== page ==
The turn, however, brought a 2nd club, giving me the nut flush draw. Well, we all know the mantra - bet your draws hard! I find this to be useful especially in limit (particularly in big multiway pots where, again, if you hit, you're making a boatload of extra bets). So, I bet out with my flush draw. Again, he smooth called.

The river brought a 3rd club, and I bet out again. He raised me. I re-raised him. He sighed and said, "You've got the flush?" With some mercy, I shook my head and said "Yes," giving him the chance to save the extra ten bucks. (If I really meant to be merciful, I should have just called his bet on the end - so I guess this whole mercy thing is just a bit of creative storytelling. I really wanted the extra ten bucks). He tossed in one last red chip to see my flush.

The guys at our end of the table gasped, "Oh my gosh! Runner runner flush!" as my opponent turned up his pocket Aces, for the flopped set. Brutal. My opponent, who was getting killed by the fishes as well, said, "Nice hand," in a dejected tone. I looked at him and said, "I'm sorry man... I raised preflop so I had to put in the continuation bet on the flop, and then the second club came on the turn..." He said, "I know, you played it well. It was my fault for slowplaying the set and not raising you."

True enough. A raise on the flop would have likely gotten me to lay down the hand, with no pair and only the backdoor draw. In Tilty McTilt mode, though, who knows.

I felt so dirty after that hand! That and my 10-5 suited. It was as if I was possessed by aliens for the evening.

I probably shouldn't have been playing poker. I was pretty upset Sunday, after hearing news that a friend's husband died suddenly that morning, completely unexpectedly and at way too young an age. I was enjoying the distraction of poker, concentrating better than ever on players and their patterns, but my emotional state wasn't good at all (as was evidenced by my late-evening tendencies toward tilt).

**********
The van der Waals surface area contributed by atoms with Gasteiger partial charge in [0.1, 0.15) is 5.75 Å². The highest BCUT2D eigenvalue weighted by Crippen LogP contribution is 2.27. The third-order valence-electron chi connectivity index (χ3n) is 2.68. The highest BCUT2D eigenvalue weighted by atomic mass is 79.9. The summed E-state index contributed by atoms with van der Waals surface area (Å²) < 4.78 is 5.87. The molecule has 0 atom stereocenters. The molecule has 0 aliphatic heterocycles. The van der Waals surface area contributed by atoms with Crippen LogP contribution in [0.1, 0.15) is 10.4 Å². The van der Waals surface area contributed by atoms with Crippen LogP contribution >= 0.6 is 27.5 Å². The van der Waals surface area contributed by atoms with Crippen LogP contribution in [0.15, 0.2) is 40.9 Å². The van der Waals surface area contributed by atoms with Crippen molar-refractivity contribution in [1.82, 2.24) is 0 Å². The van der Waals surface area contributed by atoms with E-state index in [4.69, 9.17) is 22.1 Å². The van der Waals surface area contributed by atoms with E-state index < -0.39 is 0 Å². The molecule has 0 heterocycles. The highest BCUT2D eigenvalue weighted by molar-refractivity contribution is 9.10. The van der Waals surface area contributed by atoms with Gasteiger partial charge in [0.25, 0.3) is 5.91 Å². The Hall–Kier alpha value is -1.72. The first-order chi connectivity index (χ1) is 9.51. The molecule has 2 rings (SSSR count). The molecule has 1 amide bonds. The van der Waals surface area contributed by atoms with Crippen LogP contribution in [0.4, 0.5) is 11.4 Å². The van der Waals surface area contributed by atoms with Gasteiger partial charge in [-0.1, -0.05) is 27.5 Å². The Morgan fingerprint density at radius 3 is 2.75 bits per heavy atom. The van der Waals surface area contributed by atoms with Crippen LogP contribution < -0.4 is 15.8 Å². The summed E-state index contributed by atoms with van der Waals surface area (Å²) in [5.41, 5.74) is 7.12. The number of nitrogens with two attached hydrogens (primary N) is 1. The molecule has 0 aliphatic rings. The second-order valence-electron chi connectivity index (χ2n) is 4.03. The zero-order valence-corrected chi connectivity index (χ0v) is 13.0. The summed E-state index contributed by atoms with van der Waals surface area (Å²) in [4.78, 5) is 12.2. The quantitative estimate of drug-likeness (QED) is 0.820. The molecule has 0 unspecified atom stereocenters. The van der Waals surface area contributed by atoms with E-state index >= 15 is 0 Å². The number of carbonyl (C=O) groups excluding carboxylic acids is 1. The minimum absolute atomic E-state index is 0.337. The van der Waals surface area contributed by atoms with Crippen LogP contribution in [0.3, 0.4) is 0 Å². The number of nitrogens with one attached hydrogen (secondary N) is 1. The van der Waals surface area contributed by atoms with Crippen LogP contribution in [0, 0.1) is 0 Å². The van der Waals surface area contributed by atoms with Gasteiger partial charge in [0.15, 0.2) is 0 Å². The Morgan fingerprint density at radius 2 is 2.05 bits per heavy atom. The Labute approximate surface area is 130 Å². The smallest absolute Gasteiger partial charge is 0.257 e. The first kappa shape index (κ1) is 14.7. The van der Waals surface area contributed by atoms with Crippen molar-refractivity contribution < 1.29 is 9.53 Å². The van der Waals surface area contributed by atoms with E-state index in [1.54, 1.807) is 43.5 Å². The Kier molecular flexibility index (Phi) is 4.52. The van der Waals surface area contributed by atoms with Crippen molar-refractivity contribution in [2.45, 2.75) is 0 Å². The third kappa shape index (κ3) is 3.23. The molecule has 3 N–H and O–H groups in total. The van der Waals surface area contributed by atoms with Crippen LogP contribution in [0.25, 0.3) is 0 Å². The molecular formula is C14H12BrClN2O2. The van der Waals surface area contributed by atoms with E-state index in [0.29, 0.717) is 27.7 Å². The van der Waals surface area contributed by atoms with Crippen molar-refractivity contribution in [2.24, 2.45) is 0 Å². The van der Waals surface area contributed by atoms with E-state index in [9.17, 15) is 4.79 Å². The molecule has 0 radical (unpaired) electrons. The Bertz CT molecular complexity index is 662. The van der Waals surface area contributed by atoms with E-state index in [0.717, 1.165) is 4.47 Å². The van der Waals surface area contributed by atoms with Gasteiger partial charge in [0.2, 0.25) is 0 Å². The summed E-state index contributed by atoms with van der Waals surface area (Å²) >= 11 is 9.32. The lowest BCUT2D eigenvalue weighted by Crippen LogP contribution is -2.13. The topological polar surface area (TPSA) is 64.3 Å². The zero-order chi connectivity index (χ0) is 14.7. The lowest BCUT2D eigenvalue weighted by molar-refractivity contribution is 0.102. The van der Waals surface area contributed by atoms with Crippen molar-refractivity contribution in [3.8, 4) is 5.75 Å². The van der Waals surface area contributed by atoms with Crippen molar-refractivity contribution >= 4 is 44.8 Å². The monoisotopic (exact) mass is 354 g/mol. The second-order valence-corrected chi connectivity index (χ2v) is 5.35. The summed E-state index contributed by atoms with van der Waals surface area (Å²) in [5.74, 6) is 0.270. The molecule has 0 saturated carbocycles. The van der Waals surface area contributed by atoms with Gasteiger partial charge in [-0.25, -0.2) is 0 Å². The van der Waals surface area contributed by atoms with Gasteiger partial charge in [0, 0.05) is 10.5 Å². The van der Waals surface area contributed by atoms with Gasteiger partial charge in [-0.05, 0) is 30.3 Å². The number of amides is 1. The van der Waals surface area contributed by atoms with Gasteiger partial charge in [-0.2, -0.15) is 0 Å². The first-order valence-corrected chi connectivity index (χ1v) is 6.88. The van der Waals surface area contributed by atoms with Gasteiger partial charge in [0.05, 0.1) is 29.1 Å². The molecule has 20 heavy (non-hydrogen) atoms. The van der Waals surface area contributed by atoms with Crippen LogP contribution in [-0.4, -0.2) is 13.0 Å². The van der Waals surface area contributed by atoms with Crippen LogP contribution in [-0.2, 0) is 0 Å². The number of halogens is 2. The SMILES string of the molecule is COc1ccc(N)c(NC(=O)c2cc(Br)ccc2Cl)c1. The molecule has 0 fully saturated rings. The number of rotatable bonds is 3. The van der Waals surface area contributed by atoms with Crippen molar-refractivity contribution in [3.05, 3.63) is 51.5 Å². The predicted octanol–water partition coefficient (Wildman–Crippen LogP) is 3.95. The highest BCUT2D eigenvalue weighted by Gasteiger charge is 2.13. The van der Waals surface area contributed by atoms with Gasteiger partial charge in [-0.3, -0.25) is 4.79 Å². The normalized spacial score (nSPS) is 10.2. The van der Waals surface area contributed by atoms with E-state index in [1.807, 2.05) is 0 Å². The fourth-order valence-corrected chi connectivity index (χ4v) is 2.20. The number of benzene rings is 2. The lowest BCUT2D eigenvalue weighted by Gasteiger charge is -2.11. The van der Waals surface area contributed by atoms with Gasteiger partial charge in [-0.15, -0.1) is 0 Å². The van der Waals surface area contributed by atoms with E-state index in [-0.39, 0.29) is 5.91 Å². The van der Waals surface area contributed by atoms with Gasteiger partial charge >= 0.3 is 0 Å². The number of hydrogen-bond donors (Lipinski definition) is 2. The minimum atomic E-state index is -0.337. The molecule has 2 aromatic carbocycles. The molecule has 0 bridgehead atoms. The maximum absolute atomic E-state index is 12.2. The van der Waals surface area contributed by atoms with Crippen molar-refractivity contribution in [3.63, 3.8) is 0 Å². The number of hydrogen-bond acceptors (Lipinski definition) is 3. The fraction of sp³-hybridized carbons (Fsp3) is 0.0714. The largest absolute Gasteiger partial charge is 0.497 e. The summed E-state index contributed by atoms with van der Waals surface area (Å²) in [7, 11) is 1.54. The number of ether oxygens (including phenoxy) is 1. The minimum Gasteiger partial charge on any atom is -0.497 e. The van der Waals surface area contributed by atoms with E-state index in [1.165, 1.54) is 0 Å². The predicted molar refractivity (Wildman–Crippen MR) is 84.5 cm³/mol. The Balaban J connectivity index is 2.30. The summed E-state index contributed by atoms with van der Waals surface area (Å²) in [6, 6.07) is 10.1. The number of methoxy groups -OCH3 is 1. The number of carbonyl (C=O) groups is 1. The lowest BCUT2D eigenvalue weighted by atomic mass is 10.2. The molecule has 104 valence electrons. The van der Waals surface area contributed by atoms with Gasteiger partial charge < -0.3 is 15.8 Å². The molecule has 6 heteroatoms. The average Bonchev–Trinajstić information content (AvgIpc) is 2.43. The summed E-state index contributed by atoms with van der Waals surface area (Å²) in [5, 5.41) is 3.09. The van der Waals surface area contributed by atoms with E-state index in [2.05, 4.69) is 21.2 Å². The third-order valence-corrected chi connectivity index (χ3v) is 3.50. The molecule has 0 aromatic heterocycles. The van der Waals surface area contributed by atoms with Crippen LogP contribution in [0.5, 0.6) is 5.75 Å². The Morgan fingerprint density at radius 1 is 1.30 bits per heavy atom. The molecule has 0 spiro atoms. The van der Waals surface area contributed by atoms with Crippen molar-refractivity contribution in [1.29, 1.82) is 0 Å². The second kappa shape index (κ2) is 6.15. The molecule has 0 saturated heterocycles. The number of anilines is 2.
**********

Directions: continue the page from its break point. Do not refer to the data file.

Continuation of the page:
I used to be a member of the frequent tilters club. That's how I got my nickname at the local home games - Shellmuth. After seeing though how much damage tilt can cause to my game and subsequently my bankroll, I've made great efforts to keep the tilt under control and remain emotionless and "in the moment" at the poker table. Sitting down to the poker table in an already emotionally unstable state, though, is a recipe for tilt disaster. I'm probably lucky that I escaped with only 4BB damage over the 7 hours I played.

I toyed with the idea of heading to the boats again tonight, but opted instead to watch the Flyers game on TV. (Each playoff hockey game I watch likely shaves a year off of my life due to the added stress and rapid heartbeat that ensues). That ended up being a total waste of time, as Esche got shelled and the Flyers ran around the ice like Mites on Ice, making dumb plays and taking stupid penalties. All that, and they didn't even have their Enforcer (Donald Brashear) on the bench to crack some skulls. If the Flyers are going to suck ass in-game, the least they can do is beat the hell out of some people for me. Come on, now, boys! Revenge will be ours in Philadelphia (particularly against Wuss Man Connelly for the hit on Umberger which, despite being a technically "clean" hit, still deserves some retribution). I still can't believe Hitchcock sat Brashear tonight. He had to at least suspect the possibility of requiring some fisted assistance.

Anyhoooo, I think I might head to Empress on Wednesday night. We'll see. I've got to make right those errors of Sundays past...

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5 Comments:

  1. whirlingvortex said...
    Long time reader, first time commenter. I really enjoy your blog, especially hand history/discussion, etc. Just wanted you to know. Keep up the good writing.
    Donkeypuncher said...
    5-T suited is a monster! Flush + potential for straights around each card!
    CarmenSinCity said...
    WOW! I could feel that guy's pain when he turned over the set and you had the flush. BUT - it's just like you said - he should have went over the top on the flop or at least on the turn to get you off that draw. Nice job on your part! Good hand.
    cc said...
    The T5 hand seems to show how, in these everyone's playing games, hand valuation gets totally screwy when you figure the implied pot odds. I can raise for $10 to build a pot of $60 which could become $170? OK, I raise (I'll look at my cards later). The KQ hand, I think, was just a bit of misfortune for the guy. I like your capping, let him figure out what you have (especially if he has KK or QQ). He flops a set and you're betting? He sees visions of turn raising, so from there out it's probably the right decision with a non-scary board to call the flop. From there, well, there was nothing else that he could do.
    Shelly said...
    Thanks, all! Yes, it's almost impossible to put a value on hands preflop in these family-pot games. Small Stakes Holdem comes in VERY handy.